Austrian composer, author and companion of famous men
born August 31, 1879 in Vienna
died December 11, 1964 in New York City
Alma Schindler began composition studies with Alexander von Zemlinsky in 1897, composing Lieder and instrumental pieces as well as starting work on an opera. She married the composer Gustav Mahler, who was 20 years her senior. Mahler wrote: “The role of composer falls to me, yours is that of loving companion…!” She obeyed him, reluctantly. By the time Mahler, after a crisis in their marriage, suddenly took an interest in her composition (he had five of her Lieder printed), she had long given up. “Ten years of wasted development cannot be made up anymore. It was a galvanized corpse that he wanted to resurrect.”
This woman who had wanted to achieve fame by virtue of her own work now prepared to surround herself with famous men, “geniuses.” But the energetic, ambitious Alma, often described as power-hungry, was never the gentle, devoted muse. After Mahler’s death (1911) she had a passionate affair with the painter Oskar Kokoschka, who painted her as The Tempest (Windsbraut). He courted her with a possessive love that she enjoyed and feared at the same time. She left him in 1915 and escaped into a marriage with the architect Walter Gropius, who she hoped would provide peace and calm.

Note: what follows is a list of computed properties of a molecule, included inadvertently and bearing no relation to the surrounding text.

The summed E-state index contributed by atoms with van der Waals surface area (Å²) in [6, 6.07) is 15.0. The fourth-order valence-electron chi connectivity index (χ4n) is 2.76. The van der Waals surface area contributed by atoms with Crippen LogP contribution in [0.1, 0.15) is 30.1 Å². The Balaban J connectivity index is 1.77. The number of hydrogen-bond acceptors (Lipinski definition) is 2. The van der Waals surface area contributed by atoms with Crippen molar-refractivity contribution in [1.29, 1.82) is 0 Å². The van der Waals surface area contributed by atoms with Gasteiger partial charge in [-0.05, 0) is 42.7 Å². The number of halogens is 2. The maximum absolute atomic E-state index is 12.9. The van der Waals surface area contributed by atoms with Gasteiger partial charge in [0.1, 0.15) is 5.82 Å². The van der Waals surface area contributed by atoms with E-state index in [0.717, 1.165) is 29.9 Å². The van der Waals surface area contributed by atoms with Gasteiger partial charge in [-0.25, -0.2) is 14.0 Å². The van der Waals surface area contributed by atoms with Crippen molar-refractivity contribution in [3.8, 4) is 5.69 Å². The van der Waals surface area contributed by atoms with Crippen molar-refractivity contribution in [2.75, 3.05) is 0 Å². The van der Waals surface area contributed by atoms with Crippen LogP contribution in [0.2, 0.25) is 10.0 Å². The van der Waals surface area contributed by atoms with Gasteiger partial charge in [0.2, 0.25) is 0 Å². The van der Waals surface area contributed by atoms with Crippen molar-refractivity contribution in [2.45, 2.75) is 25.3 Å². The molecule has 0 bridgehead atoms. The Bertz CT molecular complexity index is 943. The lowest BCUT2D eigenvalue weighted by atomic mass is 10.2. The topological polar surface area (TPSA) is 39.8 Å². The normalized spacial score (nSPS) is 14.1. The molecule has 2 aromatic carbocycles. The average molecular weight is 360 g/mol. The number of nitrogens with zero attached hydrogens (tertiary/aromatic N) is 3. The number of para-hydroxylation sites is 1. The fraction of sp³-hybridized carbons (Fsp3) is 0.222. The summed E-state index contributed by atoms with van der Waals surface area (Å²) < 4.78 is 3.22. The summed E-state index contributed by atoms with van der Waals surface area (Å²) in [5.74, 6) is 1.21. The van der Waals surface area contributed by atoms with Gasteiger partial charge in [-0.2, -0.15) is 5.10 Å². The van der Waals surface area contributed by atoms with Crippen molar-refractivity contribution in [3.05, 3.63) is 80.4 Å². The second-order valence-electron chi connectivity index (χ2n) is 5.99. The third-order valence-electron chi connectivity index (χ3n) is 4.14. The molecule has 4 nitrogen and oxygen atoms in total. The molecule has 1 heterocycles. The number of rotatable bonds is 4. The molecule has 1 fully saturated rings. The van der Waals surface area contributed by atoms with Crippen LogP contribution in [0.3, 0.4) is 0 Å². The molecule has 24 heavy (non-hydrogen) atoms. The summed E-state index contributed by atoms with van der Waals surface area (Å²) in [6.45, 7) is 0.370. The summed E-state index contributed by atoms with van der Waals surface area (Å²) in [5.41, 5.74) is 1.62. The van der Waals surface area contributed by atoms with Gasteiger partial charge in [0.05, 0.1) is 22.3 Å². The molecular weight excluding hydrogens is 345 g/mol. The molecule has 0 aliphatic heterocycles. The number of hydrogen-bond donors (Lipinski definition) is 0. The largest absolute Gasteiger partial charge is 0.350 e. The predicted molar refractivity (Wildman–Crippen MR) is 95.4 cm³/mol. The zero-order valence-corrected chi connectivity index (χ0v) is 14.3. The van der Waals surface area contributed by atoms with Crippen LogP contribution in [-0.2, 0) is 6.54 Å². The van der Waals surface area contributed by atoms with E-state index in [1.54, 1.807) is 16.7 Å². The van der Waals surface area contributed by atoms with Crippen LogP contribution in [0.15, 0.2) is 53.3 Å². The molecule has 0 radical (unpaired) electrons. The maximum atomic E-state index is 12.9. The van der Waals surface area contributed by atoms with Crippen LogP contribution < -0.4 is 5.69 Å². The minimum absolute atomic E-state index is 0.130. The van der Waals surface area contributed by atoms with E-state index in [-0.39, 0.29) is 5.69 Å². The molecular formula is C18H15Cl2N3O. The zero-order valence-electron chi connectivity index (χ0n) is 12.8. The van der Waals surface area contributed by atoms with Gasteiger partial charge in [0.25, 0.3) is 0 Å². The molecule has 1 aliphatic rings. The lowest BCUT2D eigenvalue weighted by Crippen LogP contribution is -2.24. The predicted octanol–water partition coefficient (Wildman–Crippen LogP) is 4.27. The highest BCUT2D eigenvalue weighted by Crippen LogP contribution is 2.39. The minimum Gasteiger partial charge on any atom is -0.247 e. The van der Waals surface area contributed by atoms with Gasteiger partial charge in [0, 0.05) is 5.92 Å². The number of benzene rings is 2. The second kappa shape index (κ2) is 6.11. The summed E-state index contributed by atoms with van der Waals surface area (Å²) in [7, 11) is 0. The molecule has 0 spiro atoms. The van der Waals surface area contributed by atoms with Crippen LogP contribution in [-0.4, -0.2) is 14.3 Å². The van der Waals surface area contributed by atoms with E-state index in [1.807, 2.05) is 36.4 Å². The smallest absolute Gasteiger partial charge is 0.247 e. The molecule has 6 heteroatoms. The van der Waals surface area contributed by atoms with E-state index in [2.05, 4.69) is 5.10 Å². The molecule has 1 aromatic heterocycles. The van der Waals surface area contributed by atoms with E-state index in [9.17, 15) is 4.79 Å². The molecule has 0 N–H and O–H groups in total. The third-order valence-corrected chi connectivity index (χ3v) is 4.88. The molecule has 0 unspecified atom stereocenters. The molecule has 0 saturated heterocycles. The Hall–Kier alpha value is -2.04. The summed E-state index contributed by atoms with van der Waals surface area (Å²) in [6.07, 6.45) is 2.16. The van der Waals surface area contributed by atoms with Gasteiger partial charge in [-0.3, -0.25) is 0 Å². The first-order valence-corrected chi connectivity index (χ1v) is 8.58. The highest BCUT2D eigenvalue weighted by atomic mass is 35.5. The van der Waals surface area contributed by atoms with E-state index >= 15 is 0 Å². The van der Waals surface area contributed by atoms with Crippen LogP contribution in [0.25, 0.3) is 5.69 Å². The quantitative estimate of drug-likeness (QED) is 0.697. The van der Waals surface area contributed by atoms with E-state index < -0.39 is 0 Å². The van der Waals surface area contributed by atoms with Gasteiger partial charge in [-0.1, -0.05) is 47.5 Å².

She was happy at the birth of her daughter Manon - she had already had a daughter with Mahler, a second had died as a toddler, and Manon was to die too, at 18 - but gave up the security of that marriage for the young poet Franz Werfel. She influenced and inspired him, organized his life and his fame, and in 1940 emigrated with him - Werfel was a Jew - to the USA. She writes in her memoirs: “God granted me the privilege of knowing the brilliant works of our time before they left the hands of their creators. And if I was allowed to assist these knights for a while, then my existence is justified and blessed!”
Translation by Julie Niederhauser.
“You must only devote yourself to me unconditionally, design your future life entirely according to me…” Gustav Mahler
“The three years with him were a single, intense battle of love. Never before have I tasted so much strain, so much hell, so much paradise.” Alma Mahler-Werfel on Oskar Kokoschka
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